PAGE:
An accessible document is one that can be used by anyone, including someone who uses assistive technology such as screen readers or screen magnifiers. If you are posting materials online, consider posting in multiple formats, such as HTML, Word or plain text, or PDF.
Best Practices for Creating Accessible Word Documents
- Use the included heading formats, such as Heading 1 or Heading 2, to denote the various parts of your document. This allows people using screen readers to more easily navigate the sections of your document. Learn more about how to use headings.
- Use other formatting features, such as the included bullet styles, for making lists.
- Include alternative text (alt text or ALT TEXT) over graphics and images. This allows screen readers to read what the image is. How to use alternative text.
- Create simple tables so that they will be recognized by assistive technologies.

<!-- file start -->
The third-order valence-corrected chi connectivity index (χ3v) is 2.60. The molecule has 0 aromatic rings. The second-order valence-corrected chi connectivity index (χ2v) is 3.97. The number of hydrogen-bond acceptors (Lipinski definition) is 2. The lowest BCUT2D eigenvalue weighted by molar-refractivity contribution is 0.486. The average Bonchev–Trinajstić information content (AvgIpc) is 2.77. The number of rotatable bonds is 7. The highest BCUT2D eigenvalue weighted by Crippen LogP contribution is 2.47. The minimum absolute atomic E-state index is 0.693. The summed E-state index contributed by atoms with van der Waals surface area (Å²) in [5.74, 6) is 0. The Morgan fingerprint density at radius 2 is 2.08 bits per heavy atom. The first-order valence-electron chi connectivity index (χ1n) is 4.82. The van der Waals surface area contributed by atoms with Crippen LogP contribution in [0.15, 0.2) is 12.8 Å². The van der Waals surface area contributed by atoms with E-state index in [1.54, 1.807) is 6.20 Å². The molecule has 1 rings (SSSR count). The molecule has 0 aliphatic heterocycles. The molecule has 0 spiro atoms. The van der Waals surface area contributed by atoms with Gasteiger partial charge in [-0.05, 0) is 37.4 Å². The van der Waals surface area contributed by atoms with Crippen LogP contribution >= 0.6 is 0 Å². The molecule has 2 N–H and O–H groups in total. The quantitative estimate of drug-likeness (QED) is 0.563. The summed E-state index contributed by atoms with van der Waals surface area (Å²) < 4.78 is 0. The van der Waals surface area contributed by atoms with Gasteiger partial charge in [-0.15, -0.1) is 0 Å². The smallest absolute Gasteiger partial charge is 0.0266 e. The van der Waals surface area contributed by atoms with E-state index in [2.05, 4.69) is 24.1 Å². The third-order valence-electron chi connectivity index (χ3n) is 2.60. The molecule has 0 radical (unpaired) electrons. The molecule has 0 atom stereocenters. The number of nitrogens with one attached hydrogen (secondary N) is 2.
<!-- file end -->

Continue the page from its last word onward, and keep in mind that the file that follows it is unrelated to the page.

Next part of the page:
Learn More about Creating Accessible Documents
- Microsoft Accessibility Checker: Use with Microsoft Word, Excel, and PowerPoint
- U.S. Health and Human Services Section 508 Accessibility checklists: Find checklists for PDF, Word, Excel, PowerPoint, HTML, and multimedia files.
- Create Accessible Word Documents: From WebAIM (Web Accessibility in Mind)
- Cheatsheets for creating accessible content: From The National Center on Disability and Access to Education
- World Wide Access: Accessible Web Design: From the DO-IT (Disabilities, Opportunities, Internetworking, and Technology) Center at the University of Washington
Learn More about Universal Design
- Center for Universal Design in Education at University of Washington
- DO-IT (Disabilities, Opportunities, Internetworking, and Technology) Center at the University of Washington